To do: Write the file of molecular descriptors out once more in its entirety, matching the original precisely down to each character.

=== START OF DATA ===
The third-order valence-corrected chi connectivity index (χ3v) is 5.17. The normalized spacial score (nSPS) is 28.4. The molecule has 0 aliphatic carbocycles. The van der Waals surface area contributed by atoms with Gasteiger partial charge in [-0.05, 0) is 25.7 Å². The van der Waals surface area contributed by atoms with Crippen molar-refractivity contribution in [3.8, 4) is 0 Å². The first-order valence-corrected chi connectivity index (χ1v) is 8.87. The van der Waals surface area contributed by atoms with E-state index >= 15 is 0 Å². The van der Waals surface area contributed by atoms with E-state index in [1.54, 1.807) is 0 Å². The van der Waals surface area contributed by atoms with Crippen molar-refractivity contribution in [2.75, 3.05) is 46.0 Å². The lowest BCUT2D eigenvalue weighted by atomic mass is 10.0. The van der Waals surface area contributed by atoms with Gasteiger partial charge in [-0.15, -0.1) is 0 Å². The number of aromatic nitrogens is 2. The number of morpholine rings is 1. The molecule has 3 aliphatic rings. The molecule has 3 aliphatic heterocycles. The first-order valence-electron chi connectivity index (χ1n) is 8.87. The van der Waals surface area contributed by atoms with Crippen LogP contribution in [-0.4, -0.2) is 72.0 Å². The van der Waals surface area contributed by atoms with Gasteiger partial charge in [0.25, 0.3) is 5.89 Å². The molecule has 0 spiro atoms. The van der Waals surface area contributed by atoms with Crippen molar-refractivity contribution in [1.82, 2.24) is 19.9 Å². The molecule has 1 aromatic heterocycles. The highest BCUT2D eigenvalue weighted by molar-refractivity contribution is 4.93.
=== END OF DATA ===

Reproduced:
The third-order valence-corrected chi connectivity index (χ3v) is 5.17. The normalized spacial score (nSPS) is 28.4. The molecule has 0 aliphatic carbocycles. The van der Waals surface area contributed by atoms with Gasteiger partial charge in [-0.05, 0) is 25.7 Å². The van der Waals surface area contributed by atoms with Crippen molar-refractivity contribution in [3.8, 4) is 0 Å². The first-order valence-corrected chi connectivity index (χ1v) is 8.87. The van der Waals surface area contributed by atoms with E-state index >= 15 is 0 Å². The van der Waals surface area contributed by atoms with E-state index in [1.54, 1.807) is 0 Å². The van der Waals surface area contributed by atoms with Crippen molar-refractivity contribution in [2.75, 3.05) is 46.0 Å². The lowest BCUT2D eigenvalue weighted by atomic mass is 10.0. The van der Waals surface area contributed by atoms with Gasteiger partial charge in [-0.15, -0.1) is 0 Å². The number of aromatic nitrogens is 2. The number of morpholine rings is 1. The molecule has 3 aliphatic rings. The molecule has 3 aliphatic heterocycles. The first-order valence-electron chi connectivity index (χ1n) is 8.87. The van der Waals surface area contributed by atoms with Crippen LogP contribution in [-0.4, -0.2) is 72.0 Å². The van der Waals surface area contributed by atoms with Gasteiger partial charge in [0.25, 0.3) is 5.89 Å². The molecule has 0 spiro atoms. The van der Waals surface area contributed by atoms with Crippen molar-refractivity contribution in [1.82, 2.24) is 19.9 Å². The molecule has 1 aromatic heterocycles. The highest BCUT2D eigenvalue weighted by molar-refractivity contribution is 4.93.